UM faculty, alumni honoured by Canadian Physiotherapy Association
Several faculty and alumni from the College of Rehabilitation Sciences, Rady Faculty of Health Sciences have been honoured by the Canadian Physiotherapy Association (CPA) as part of the association’s 100th anniversary.
The CPA celebrated 100 years in 2020 with centenary medals of distinction to recognize one hundred individuals who have had a significant and meaningful impact on the physiotherapy profession. Due to delays related to COVID-19 restrictions, the association announced its winners in May 2021.
There were seven Manitobans on the list of winners, all of whom are UM faculty or alumni.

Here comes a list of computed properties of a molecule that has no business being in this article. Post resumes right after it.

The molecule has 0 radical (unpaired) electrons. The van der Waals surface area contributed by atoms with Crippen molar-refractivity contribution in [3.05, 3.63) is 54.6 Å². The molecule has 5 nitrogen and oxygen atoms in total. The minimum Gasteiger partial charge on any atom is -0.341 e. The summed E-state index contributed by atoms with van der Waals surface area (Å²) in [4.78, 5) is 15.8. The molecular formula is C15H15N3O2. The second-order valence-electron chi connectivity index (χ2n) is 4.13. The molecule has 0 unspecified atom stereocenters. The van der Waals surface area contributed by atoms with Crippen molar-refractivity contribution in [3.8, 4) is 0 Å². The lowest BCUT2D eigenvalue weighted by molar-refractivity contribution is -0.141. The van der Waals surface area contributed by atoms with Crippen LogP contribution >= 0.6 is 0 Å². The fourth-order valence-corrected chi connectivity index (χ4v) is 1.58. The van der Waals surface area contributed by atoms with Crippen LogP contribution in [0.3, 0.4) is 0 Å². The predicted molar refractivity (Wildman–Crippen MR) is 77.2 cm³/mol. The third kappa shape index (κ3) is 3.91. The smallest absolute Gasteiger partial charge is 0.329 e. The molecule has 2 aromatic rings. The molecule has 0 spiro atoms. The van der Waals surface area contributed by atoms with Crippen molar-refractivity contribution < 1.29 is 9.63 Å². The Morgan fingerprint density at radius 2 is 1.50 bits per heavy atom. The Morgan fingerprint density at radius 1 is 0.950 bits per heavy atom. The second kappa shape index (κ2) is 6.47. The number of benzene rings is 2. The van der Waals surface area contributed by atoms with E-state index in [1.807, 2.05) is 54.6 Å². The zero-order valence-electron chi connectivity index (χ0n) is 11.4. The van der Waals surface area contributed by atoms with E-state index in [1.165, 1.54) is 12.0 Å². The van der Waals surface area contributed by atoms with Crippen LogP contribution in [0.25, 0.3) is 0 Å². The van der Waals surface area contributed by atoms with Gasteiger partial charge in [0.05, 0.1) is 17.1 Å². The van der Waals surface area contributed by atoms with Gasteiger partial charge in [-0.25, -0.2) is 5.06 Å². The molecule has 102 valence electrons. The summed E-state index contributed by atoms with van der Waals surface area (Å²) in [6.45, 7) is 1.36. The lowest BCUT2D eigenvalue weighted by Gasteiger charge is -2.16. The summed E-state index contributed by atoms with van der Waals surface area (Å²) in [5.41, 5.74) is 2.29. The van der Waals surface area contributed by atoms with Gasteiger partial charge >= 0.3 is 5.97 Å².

D’Arcy Bain [Dip PT/72, BPT/76] began his career as a physiotherapist at St. Boniface Hospital before co-founding the physiotherapy centre at the Institute of Sports Medicine, Reh-Fit Centre in 1979. Two years later he founded D’Arcy Bain Physiotherapy, which has grown to four locations across Winnipeg over the last 40 years. Bain has worked as a therapist at the Summer Olympics several times between 1976 and 1992, the Summer World Student Games, the Pan Am Games and as head therapist for Canada’s national racquetball team for 12 years.
He said it was great to see so many colleagues and mentors on the list of recipients. “Having friends for 40 years who have had the same values means you were kind of on an all-star team during those developmental years but did not realize it until years later.”